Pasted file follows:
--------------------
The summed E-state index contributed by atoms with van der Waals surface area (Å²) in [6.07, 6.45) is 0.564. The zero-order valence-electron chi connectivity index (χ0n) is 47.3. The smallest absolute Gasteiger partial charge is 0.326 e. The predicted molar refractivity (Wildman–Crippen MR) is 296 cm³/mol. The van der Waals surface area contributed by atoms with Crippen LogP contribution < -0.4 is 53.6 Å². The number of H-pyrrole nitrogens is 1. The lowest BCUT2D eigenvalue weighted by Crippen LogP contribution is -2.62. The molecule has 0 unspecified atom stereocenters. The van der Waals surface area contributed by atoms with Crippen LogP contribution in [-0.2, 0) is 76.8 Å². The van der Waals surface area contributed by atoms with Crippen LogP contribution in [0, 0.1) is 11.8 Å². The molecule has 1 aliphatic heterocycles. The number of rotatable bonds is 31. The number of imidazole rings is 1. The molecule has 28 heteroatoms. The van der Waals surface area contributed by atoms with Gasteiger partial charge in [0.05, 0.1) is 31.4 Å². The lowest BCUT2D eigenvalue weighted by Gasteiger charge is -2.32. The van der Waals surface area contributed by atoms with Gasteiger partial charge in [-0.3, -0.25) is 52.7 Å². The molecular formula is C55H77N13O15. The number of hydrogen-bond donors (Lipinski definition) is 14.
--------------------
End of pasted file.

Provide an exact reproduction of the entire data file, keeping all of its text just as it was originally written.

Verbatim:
The summed E-state index contributed by atoms with van der Waals surface area (Å²) in [6.07, 6.45) is 0.564. The zero-order valence-electron chi connectivity index (χ0n) is 47.3. The smallest absolute Gasteiger partial charge is 0.326 e. The predicted molar refractivity (Wildman–Crippen MR) is 296 cm³/mol. The van der Waals surface area contributed by atoms with Crippen LogP contribution < -0.4 is 53.6 Å². The number of H-pyrrole nitrogens is 1. The lowest BCUT2D eigenvalue weighted by Crippen LogP contribution is -2.62. The molecule has 0 unspecified atom stereocenters. The van der Waals surface area contributed by atoms with Crippen LogP contribution in [-0.2, 0) is 76.8 Å². The van der Waals surface area contributed by atoms with Crippen LogP contribution in [0, 0.1) is 11.8 Å². The molecule has 1 aliphatic heterocycles. The number of rotatable bonds is 31. The number of imidazole rings is 1. The molecule has 28 heteroatoms. The van der Waals surface area contributed by atoms with Gasteiger partial charge in [0.05, 0.1) is 31.4 Å². The lowest BCUT2D eigenvalue weighted by Gasteiger charge is -2.32. The van der Waals surface area contributed by atoms with Gasteiger partial charge in [-0.3, -0.25) is 52.7 Å². The molecular formula is C55H77N13O15. The number of hydrogen-bond donors (Lipinski definition) is 14.